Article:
The panel of the Virtualization Security Podcast on 5/27/2010 was joined by an attorney specializing in the Internet space. David Snead spoke at InfoSec and made it clear that there was more to secure multi-tenancy than one would imagine. The first question was “how would you define tenant?” which I believe is core to the discussion of SMT as without definitions we have no method of communicating. Before we get to David’s response, we should realize that nearly every one has their own definition of Tenant for a multi-tenant solution.
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When working with VMware ESX there are some tips that I can share that can help you manage your environment. This tips are not anything really new or exciting but rather a reinforcement of some best practices to live by in order to improve auditing for compliance and troubleshooting. Use of the following in conjunction with remote logging functionality will improve your compliance stance and improve your ability to troubleshoot over a period of time.
How you may ask? By using a tool that logs all local administrator actions to a remote logging host. There are two ways to do this today for ESX (SUDO and the HyTrust Appliance) and only one mechanism for ESXi and vCenter (the HyTrust Appliance).
PhD Virtual has gained its second round of funding with investment from Citrix amongst others as discussed within our post News: esXpress is no more but what does this mean for XenServer? Up until this point it looked like Citrix was out of the server hypervisor wars and backing Microsoft’s Hyper-V play. Yet this looks on the surface like a basic shift to that direction. Yes, XenServer was placed into the OpenSource community and the latest improvements, such as the Open VSwitch integration and a new releases emphatically say that XenServer is alive and well and that its ecosystem is growing for that matter so is Hyper-V’s.
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Java based applications can now be moved between not only a SpringSource TC-Server Java platform on VMware vSphere, but also between the same platform on VMForce, and now Google AppEngine. This level of support from VMware, Salesforce.com, and now Google is starting to make SpringSource look like the early leading technology for PaaS Clouds. This is a significant advance in the state of PaaS clouds as there were previously no examples that offered such broad support for one platform by such a diverse set of industry leaders. However as is always the case, platform advances have outstripped security, management and performance assurance capabilities.
Due to what I stated during GestaltIT’s TechFieldDay, I was invited with Bas Raayman and others to discuss Secure Multi-Tenancy (SMT) in more detail with Chuck Hollis at EMC World. In addition, during one of the Keynotes SMT was renamed from Secure Multi-Tenancy to Simple Multi-Tenancy. The current Cisco VMware Netapp solution is plainly not secure. During the TechFieldDay at Cisco, Cisco even claimed “we did not think about security” when designing the initial solution. Cisco is worried about Quality of Service, I.E. Bandwidth through out the system to the disk. Furthermore, their definition of ‘Tenant’ was quite a bit different than my own. So we should first start off by defining Tenant.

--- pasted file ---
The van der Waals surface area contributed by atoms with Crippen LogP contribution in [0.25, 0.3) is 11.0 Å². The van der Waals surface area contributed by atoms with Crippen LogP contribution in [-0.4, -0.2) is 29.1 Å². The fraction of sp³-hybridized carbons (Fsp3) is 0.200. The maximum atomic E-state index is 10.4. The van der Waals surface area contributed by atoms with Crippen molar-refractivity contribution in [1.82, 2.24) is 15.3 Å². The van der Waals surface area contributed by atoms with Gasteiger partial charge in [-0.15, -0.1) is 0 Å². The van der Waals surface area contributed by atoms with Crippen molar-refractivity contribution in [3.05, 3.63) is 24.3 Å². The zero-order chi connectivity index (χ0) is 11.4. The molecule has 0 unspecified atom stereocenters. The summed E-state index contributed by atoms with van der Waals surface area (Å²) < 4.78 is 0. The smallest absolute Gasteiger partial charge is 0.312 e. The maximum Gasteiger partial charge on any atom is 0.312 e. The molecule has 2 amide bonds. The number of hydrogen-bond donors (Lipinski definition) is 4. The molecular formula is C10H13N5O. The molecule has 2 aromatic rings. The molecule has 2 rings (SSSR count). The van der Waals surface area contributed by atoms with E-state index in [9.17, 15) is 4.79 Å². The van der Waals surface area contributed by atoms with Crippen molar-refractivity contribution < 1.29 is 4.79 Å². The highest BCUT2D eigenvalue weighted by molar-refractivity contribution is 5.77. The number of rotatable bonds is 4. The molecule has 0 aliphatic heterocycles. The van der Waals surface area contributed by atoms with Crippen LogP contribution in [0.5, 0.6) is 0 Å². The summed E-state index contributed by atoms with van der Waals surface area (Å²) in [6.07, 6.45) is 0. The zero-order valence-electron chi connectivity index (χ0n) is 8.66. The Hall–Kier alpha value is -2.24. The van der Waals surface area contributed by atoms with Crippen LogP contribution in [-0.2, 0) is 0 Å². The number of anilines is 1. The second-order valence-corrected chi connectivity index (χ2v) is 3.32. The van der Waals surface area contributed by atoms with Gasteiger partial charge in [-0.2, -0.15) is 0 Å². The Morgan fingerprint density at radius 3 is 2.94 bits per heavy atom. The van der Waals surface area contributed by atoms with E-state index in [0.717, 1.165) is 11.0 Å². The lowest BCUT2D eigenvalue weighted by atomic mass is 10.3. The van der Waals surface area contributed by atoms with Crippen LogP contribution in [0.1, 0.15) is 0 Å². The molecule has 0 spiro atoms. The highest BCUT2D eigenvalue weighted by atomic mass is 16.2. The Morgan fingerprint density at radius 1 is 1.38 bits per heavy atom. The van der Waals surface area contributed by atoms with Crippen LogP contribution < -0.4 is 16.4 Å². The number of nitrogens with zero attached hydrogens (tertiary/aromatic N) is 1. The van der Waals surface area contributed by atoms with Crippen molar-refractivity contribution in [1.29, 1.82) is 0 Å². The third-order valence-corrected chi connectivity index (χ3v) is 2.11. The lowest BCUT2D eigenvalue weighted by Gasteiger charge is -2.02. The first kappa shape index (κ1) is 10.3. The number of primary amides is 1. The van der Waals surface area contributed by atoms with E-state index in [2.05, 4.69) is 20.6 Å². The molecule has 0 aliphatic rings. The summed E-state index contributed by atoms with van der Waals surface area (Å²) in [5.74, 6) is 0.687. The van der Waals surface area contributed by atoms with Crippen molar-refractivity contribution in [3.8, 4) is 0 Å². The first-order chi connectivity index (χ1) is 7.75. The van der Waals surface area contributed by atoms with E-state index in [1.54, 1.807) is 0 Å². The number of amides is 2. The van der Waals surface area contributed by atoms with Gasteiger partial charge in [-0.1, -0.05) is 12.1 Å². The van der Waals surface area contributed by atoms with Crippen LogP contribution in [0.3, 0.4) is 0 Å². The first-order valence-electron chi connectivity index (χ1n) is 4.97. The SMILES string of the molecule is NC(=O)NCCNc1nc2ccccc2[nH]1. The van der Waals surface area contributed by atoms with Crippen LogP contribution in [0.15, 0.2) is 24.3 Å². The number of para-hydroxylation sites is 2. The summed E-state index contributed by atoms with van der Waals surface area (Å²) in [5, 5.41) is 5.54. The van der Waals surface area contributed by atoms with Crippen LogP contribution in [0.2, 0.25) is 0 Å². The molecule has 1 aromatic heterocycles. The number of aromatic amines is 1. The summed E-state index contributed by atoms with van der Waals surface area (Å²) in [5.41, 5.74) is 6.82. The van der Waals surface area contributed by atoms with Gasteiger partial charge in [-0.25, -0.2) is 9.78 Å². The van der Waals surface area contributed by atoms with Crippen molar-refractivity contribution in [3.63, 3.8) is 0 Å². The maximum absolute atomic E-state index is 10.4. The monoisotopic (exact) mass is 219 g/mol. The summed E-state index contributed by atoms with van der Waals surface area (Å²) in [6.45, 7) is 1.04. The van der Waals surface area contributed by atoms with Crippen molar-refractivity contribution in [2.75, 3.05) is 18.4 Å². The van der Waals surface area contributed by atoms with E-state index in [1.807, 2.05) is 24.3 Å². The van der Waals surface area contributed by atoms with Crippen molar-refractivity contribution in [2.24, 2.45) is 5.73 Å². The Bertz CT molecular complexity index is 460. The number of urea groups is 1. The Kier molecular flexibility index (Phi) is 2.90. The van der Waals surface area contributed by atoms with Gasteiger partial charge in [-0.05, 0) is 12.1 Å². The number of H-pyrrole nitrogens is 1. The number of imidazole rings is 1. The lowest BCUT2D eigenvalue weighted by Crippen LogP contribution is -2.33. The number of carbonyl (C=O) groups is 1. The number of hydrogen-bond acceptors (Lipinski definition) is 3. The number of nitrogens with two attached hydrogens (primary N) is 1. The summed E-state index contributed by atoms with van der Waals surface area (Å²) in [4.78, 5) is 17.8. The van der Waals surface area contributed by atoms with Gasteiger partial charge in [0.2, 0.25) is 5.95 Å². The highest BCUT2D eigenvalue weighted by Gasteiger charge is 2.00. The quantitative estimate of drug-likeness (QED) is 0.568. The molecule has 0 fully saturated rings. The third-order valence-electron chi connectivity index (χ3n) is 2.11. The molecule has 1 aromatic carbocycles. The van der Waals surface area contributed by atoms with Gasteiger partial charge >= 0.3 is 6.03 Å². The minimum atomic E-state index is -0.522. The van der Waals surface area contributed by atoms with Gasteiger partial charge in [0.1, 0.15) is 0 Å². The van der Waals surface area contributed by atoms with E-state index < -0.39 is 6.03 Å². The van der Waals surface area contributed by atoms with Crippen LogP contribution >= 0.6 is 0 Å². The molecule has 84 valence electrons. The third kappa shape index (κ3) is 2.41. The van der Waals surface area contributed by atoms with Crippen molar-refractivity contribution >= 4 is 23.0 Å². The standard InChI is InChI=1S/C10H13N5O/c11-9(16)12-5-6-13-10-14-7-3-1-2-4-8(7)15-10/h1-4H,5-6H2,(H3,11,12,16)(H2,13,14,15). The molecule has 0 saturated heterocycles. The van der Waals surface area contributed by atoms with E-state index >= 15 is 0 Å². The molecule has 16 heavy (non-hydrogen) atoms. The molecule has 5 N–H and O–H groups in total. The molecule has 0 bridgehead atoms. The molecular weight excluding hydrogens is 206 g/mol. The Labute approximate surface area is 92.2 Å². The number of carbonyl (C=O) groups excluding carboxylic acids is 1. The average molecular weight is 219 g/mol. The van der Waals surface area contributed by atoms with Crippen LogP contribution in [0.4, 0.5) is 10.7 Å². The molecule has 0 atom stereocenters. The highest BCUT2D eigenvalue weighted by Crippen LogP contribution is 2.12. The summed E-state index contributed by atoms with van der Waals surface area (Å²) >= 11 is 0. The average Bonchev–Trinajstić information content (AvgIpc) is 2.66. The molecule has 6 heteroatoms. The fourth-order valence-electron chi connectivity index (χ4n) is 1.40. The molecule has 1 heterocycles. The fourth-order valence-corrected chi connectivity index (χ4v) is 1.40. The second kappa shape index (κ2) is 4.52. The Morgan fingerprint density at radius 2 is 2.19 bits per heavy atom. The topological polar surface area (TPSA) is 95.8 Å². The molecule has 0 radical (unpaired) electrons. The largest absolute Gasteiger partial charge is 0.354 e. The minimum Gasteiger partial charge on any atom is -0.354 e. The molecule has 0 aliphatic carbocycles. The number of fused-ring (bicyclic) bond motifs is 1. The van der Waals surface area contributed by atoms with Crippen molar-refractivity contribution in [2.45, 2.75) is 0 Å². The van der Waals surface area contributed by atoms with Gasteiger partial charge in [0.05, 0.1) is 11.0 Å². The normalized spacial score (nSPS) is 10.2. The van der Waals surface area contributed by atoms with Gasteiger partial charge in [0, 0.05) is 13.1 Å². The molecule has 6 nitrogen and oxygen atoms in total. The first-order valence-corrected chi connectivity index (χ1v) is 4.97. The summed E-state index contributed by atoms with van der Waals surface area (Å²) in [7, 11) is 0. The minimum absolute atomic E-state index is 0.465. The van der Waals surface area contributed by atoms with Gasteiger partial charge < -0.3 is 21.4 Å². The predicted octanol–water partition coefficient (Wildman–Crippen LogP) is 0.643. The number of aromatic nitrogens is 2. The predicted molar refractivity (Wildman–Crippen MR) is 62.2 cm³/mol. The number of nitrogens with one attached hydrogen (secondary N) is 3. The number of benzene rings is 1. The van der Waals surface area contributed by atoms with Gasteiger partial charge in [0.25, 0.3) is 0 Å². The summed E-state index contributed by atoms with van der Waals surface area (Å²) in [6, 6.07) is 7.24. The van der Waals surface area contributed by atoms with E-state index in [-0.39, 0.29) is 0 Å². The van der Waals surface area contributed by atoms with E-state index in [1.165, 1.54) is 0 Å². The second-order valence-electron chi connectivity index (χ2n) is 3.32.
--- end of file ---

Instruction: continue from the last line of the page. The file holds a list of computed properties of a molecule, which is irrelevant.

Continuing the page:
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I recently spoke at the InfoSec World 2010 Summit on Virtualization and Cloud Security and also attended the main conference sitting in on many Virtualization discussions. Perhaps it was the crowd, which was roughly 30-40% auditors. Perhaps it was the timing as SourceBoston was also going on, as well as CloudExpo in NY. But I was surprised to find that people are still ‘just starting’ to think about Virtualization Security. Since I think about this subject nearly every day, this was disappointing to me at best. I found ideas around virtualization security ranging from:
* Virtualization Security is not part of an architecture/design, what do I bolt on?
* My Physical Security will work
* Virtual Environments NEED More security than physical environments
* There are no new threats, so why have something more
* Security is a hindrance
the Cloud is increasingly being used to provide external security testing services (such as AVS, Application Vulnerability Scanning). The argument of the proponents of such services is that security threats come from the cloud, and thus it makes most sense to embed the AVS in the cloud. However after very detailed examination of the options we have come to the conclusion that the Cloud it isn’t necessarily the right answer for many enterprises, and that the AVS service may best be delivered inside the datacenter.
During the last Virtualization Security Podcast, our guest had to postpone so we discussed to several interesting topics all related to Digital Forensics and how encryption would best work within the virtual environment. Our very own Michael Berman, in a previous life was a forensic investigator and had some great insights into the problem of digital forensic within the virtual environment.
Since coming out with VMware vSphere and Virtual Infrastructure Security: Securing the Virtual Environment, I have continued to consider aspects of Digital Forensics and how current methodologies would be impacted by the cloud. My use case for this is 40,000 VMs with 512 Servers and roughly 1000 tenants. What I would consider a medium size fully functioning cloud built upon virtualization technology where the environment is agile. The cloud would furthermore contain roughly 64TBs of disk across multiple storage technologies and 48TBs of memory. Now if you do not think this exists today, you were not at VMworld 2009, where such a monster was the datacenter for the entire show and existed just as you came down the escalators to the keynote session.